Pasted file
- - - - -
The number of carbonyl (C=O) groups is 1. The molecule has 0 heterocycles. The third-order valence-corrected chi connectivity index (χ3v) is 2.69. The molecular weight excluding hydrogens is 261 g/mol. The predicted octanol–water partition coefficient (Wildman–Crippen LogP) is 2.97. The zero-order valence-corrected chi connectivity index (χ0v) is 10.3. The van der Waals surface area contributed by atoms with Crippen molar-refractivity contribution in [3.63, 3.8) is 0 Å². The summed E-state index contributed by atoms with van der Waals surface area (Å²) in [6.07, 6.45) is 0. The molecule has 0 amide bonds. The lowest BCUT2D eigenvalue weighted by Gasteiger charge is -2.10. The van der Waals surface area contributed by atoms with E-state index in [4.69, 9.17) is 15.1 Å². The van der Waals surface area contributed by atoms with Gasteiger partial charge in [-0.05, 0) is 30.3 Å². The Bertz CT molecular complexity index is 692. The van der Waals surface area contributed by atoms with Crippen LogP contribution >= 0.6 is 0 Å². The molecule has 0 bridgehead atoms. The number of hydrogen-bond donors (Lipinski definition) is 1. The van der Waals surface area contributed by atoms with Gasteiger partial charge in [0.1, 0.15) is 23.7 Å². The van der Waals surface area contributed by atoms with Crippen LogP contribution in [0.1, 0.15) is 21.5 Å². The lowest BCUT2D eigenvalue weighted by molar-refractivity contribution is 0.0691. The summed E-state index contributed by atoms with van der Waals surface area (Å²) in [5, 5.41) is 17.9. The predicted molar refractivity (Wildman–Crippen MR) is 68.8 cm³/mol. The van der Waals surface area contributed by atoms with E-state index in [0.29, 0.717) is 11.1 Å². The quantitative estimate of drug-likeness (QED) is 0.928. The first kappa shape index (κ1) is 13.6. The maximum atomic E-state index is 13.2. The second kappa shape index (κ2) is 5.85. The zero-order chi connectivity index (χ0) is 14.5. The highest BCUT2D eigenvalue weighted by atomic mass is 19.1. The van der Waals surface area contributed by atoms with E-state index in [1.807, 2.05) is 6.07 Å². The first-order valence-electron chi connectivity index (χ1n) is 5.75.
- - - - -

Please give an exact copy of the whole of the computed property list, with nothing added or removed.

The number of carbonyl (C=O) groups is 1. The molecule has 0 heterocycles. The third-order valence-corrected chi connectivity index (χ3v) is 2.69. The molecular weight excluding hydrogens is 261 g/mol. The predicted octanol–water partition coefficient (Wildman–Crippen LogP) is 2.97. The zero-order valence-corrected chi connectivity index (χ0v) is 10.3. The van der Waals surface area contributed by atoms with Crippen molar-refractivity contribution in [3.63, 3.8) is 0 Å². The summed E-state index contributed by atoms with van der Waals surface area (Å²) in [6.07, 6.45) is 0. The molecule has 0 amide bonds. The lowest BCUT2D eigenvalue weighted by Gasteiger charge is -2.10. The van der Waals surface area contributed by atoms with E-state index in [4.69, 9.17) is 15.1 Å². The van der Waals surface area contributed by atoms with Gasteiger partial charge in [-0.05, 0) is 30.3 Å². The Bertz CT molecular complexity index is 692. The van der Waals surface area contributed by atoms with Crippen LogP contribution >= 0.6 is 0 Å². The molecule has 0 bridgehead atoms. The number of hydrogen-bond donors (Lipinski definition) is 1. The van der Waals surface area contributed by atoms with Gasteiger partial charge in [0.1, 0.15) is 23.7 Å². The van der Waals surface area contributed by atoms with Crippen LogP contribution in [0.1, 0.15) is 21.5 Å². The lowest BCUT2D eigenvalue weighted by molar-refractivity contribution is 0.0691. The summed E-state index contributed by atoms with van der Waals surface area (Å²) in [5, 5.41) is 17.9. The predicted molar refractivity (Wildman–Crippen MR) is 68.8 cm³/mol. The van der Waals surface area contributed by atoms with E-state index in [0.29, 0.717) is 11.1 Å². The quantitative estimate of drug-likeness (QED) is 0.928. The first kappa shape index (κ1) is 13.6. The maximum atomic E-state index is 13.2. The second kappa shape index (κ2) is 5.85. The zero-order chi connectivity index (χ0) is 14.5. The highest BCUT2D eigenvalue weighted by atomic mass is 19.1. The van der Waals surface area contributed by atoms with E-state index in [1.807, 2.05) is 6.07 Å². The first-order valence-electron chi connectivity index (χ1n) is 5.75.